Brevard Zoo and Florida Institute of Technology host Science Cafés


Brevard Zoo and Florida Institute of Technology host Science Café at 6 p.m. on the second Wednesday of each month from October through June 2015 at Tradewinds Restaurant at Duran Golf Club.

The Science Café is a place where anyone interested in science can get together in an informal setting to discuss major science issues with the help of an expert in the field. 

It is free and open to the public. Best of all, it is not a lecture. It is a forum for exploring new frontiers in Science and Technology. After a brief introduction by a guest speaker in plain, jargon-free English, the evening is dedicated to informal discussion, eating and drinking. Everybody learns while enjoying the company of accomplished scientists and other people who are interested in science.




October 15

The STEM of Fringe

Dr. Scott Tilley

Professor of Computer Education, Florida Institute of Technology

The popular TV show “FRINGE” featured fantastic stories that included time travel, parallel universes, quantum entanglement, genetic engineering, immersive man-machine interfaces and artificial evolution.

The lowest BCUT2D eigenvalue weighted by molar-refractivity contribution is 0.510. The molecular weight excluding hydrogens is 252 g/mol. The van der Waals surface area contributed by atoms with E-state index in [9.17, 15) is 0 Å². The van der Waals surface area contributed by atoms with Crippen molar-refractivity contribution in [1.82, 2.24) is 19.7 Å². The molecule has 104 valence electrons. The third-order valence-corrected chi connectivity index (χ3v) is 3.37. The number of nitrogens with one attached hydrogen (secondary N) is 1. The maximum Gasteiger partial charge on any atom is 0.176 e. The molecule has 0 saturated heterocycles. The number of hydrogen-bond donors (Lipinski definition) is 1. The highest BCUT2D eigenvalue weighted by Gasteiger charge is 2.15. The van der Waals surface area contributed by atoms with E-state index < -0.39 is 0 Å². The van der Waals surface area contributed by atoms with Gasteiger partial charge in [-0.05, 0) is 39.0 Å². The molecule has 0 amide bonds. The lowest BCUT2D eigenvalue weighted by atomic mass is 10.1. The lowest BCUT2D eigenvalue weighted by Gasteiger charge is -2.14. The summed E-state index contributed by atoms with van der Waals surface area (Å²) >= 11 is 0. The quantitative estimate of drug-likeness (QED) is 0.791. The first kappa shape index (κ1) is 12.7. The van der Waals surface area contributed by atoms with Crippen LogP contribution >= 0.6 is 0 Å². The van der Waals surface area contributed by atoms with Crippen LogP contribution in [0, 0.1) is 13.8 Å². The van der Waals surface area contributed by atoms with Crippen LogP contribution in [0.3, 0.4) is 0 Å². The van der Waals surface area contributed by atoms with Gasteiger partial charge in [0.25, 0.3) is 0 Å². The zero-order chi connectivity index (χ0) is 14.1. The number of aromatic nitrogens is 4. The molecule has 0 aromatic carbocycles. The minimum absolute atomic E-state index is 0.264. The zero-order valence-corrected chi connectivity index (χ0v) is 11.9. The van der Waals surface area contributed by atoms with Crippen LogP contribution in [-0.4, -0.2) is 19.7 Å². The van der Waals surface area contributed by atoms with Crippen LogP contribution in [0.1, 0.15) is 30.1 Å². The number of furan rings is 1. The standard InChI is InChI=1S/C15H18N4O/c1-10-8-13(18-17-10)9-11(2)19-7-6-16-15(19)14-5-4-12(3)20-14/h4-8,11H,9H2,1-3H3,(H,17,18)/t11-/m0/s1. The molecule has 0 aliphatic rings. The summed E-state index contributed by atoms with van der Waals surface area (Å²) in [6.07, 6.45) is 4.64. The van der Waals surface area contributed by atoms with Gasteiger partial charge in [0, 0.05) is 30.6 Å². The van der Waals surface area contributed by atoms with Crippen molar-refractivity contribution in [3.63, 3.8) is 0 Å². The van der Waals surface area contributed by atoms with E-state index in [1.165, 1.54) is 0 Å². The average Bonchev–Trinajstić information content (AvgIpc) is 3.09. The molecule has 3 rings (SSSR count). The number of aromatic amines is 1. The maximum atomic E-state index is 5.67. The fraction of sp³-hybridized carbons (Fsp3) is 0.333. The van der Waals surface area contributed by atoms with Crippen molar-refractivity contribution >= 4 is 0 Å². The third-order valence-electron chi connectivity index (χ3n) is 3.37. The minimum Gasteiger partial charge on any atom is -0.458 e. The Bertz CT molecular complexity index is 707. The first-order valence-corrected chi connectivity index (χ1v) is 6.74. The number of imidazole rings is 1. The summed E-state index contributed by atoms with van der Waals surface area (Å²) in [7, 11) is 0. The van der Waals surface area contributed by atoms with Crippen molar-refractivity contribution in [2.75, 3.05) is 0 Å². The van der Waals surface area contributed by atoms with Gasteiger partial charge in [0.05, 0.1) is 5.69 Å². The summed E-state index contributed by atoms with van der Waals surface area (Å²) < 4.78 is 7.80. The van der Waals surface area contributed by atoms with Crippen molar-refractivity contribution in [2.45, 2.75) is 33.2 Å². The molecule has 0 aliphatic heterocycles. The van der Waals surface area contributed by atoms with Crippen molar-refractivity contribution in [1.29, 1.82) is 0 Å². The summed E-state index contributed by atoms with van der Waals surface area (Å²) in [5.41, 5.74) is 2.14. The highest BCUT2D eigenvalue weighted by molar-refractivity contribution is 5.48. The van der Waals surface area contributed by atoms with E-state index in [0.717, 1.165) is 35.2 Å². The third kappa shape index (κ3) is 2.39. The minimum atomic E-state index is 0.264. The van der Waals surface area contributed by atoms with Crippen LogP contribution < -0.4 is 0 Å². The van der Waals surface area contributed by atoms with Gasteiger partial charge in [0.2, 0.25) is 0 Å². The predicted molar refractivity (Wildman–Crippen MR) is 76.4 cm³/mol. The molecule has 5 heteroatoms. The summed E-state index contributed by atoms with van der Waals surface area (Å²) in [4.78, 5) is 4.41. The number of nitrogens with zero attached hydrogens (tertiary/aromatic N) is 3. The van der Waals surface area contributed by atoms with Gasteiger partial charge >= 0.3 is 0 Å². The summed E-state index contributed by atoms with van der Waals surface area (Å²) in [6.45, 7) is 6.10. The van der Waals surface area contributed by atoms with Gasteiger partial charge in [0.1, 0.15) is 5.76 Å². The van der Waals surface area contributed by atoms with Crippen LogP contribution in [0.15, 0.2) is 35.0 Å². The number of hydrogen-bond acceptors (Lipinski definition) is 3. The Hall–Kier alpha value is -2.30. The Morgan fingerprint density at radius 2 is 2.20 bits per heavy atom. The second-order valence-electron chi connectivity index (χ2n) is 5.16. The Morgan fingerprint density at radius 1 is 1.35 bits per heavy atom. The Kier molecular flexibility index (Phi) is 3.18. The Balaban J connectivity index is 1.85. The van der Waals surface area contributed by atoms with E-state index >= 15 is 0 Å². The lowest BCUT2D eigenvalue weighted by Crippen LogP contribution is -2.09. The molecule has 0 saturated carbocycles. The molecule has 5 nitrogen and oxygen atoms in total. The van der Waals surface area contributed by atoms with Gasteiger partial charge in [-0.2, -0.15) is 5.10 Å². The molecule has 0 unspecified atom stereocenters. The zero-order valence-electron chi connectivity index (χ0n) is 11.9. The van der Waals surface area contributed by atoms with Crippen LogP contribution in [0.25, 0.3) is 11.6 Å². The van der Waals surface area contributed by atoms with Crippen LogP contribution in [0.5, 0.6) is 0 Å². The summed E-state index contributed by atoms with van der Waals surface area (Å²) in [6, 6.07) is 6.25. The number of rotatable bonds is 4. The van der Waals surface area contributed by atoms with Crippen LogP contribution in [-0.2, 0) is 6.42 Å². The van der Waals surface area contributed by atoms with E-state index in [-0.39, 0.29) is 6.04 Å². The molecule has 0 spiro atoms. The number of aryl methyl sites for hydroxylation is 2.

Are any of these things real? Is the science sound? Will we ever have the engineering knowledge to build the technology that could turn science fiction into science fact? And if we did, how would these new developments affect society in terms of individual freedom, ethical behavior, and self-determination? 

Come to this exciting lecture by Professor Tilley to hear more about how you can help shape our future.


November 12

In the Footsteps of Darwin: Ecology & Conservation in the Galapagos Islands

River Grace

West Shore Junior/Senior High School and Florida Institute of Technology.

The Galapagos archipelago is a spectacularly beautiful group of islands with plants and animals found nowhere else on Earth, and it occupies a critically important place in the history of biology. 

River Grace will describe his recent travels there, exploring the volcanic islands and their diverse habitats, both on land and under the Pacific Ocean, and he will describe the perils the islands now face and opportunities provided by this “natural laboratory” to advance conservation efforts worldwide.


December 10

Marine Biotoxins: Emergence of Harmful Algal Blooms as Health Threats to Marine Wildlife

Dr. Spencer Fire

Assistant Professor of Biological Sciences, Florida Institute of Technology

Research Scientist, Florida Fisher & Wildlife Conservation Commission.

Marine megafauna — large, ocean-dwelling animals — are often long-lived, top-level predators that face a number of threats from natural and man-made sources. Because of their ability to concentrate contaminants through bioaccumulation and their increasing exposure to a wide variety of health threats, they can serve as barometers of ocean health and demonstrate links between ocean and human health.


Reservations are required. To RSVP, contact Amy Reaume, conservation coordinator, at For more information, go to